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The Effect of Macroeconomic Conditions on the Care Decisions of the Employed

Hughes, Danny R., PhD*,†; Khaliq, Amir A., PhD

doi: 10.1097/MLR.0000000000000051
Original Articles

Background: Medical care utilization has been found to be affected indirectly by changes in economic conditions through associated changes in employment or insurance status. However, if individuals interpret external macroeconomic conditions as employment risk, they may alter decisions to seek care even if they remain both employed and insured.

Objective: To examine the relationship between macroeconomic fluctuations and the medical care usage of Americans who are both employed and insured.

Research Design: Restricting the Medical Expenditure Panel Survey from 1995 to 2008 to respondents whose employment status and insurance status did not change, we employed a fixed-effect Poisson model to examine the association between state average annual unemployment rates and the utilization of 12 medical services.

Results: The average annual state unemployment rate was found to be a significant factor in hospital outpatient visits (P < 0.01) and emergency room visits (P < 0.01). A one percentage point increase in the unemployment rate was found to produce an additional 0.67 hospital outpatient visits and 0.14 emergency room visits.

Conclusions: State unemployment rates were found statistically significantly associated with several of the medical services studied, suggesting macroeconomic conditions are an important factor in the medical decisions of employed and insured individuals. Thus, policy changes that increase access among the unemployed or uninsured may mitigate this employment risk effect and create incentives that potentially alter the utilization decisions among those currently both employed and insured.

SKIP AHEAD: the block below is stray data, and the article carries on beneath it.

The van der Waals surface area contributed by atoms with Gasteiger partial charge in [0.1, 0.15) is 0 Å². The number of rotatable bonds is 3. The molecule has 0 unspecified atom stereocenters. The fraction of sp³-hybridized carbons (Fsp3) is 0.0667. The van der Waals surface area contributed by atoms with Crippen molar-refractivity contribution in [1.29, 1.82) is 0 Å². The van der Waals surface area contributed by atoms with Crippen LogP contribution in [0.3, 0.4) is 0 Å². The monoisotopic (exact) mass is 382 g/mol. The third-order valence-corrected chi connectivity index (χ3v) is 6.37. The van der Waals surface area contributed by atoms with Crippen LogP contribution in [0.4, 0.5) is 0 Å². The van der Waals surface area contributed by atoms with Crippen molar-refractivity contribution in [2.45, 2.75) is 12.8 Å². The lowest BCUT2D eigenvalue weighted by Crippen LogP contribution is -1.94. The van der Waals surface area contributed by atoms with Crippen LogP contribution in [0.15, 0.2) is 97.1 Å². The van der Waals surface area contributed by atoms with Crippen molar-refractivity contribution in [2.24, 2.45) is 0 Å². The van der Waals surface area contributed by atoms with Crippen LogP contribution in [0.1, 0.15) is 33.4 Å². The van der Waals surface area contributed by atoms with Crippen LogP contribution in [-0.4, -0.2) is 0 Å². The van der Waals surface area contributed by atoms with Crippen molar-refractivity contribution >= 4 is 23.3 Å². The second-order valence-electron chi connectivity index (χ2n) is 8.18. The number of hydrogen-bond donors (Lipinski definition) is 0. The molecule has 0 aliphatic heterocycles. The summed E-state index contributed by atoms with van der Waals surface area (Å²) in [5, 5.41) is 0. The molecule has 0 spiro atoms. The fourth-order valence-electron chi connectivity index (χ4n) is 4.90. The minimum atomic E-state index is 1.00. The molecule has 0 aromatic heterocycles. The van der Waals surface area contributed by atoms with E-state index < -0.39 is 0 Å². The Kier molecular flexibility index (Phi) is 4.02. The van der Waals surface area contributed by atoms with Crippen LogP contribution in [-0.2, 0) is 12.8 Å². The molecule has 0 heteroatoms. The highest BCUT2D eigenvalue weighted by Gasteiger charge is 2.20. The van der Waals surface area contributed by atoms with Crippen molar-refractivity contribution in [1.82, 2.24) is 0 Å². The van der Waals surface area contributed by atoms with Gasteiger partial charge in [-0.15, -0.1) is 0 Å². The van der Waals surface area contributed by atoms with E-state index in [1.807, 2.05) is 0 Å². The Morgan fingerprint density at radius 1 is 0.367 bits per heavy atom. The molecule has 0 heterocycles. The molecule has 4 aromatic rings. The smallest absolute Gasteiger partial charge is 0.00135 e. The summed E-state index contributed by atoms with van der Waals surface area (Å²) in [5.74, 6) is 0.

*Harvey L. Neiman Health Policy Institute, Reston

Department of Health Administration and Policy, George Mason University, Fairfax, VA

Department of Health Administration and Policy, College of Public Health, University of Oklahoma Health Sciences Center, Oklahoma City, OK

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The research in this paper was conducted at the CFACT Data Center and the support of the Agency for Healthcare Research and Quality (AHRQ) is acknowledged. The results and conclusions in this paper are those of the authors and do not indicate concurrence by AHRQ or the Department of Health and Human Services.

The authors declare no conflict of interest.

Reprints: Danny R. Hughes, PhD, Harvey L. Neiman Health Policy Institute, 1891 Preston White Drive, Reston, VA 20191. E-mail:

© 2014 by Lippincott Williams & Wilkins.